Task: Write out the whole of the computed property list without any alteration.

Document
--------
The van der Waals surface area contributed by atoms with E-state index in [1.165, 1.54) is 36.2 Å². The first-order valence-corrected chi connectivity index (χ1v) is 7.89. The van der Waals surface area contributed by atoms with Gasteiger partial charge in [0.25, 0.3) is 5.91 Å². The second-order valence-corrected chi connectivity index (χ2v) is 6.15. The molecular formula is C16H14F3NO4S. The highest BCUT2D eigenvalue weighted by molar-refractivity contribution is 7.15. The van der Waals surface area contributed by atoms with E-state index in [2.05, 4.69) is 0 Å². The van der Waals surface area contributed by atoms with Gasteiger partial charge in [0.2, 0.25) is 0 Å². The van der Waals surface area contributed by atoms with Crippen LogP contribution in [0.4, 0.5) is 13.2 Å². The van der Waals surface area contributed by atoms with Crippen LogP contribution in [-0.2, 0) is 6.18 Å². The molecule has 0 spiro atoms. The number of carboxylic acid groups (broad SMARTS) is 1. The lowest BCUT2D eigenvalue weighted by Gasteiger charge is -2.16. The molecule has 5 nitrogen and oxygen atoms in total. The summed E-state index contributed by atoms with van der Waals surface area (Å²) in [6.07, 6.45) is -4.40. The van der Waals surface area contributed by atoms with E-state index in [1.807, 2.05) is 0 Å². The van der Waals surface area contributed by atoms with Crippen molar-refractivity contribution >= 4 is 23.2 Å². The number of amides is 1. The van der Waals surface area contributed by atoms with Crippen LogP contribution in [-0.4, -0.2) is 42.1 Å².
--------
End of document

The van der Waals surface area contributed by atoms with E-state index in [1.165, 1.54) is 36.2 Å². The first-order valence-corrected chi connectivity index (χ1v) is 7.89. The van der Waals surface area contributed by atoms with Gasteiger partial charge in [0.25, 0.3) is 5.91 Å². The second-order valence-corrected chi connectivity index (χ2v) is 6.15. The molecular formula is C16H14F3NO4S. The highest BCUT2D eigenvalue weighted by molar-refractivity contribution is 7.15. The van der Waals surface area contributed by atoms with E-state index in [2.05, 4.69) is 0 Å². The van der Waals surface area contributed by atoms with Gasteiger partial charge in [0.2, 0.25) is 0 Å². The van der Waals surface area contributed by atoms with Crippen LogP contribution in [0.4, 0.5) is 13.2 Å². The van der Waals surface area contributed by atoms with Crippen LogP contribution in [-0.2, 0) is 6.18 Å². The molecule has 0 spiro atoms. The number of carboxylic acid groups (broad SMARTS) is 1. The lowest BCUT2D eigenvalue weighted by Gasteiger charge is -2.16. The molecule has 5 nitrogen and oxygen atoms in total. The summed E-state index contributed by atoms with van der Waals surface area (Å²) in [6.07, 6.45) is -4.40. The van der Waals surface area contributed by atoms with E-state index in [1.807, 2.05) is 0 Å². The van der Waals surface area contributed by atoms with Crippen molar-refractivity contribution >= 4 is 23.2 Å². The number of amides is 1. The van der Waals surface area contributed by atoms with Crippen LogP contribution in [-0.4, -0.2) is 42.1 Å².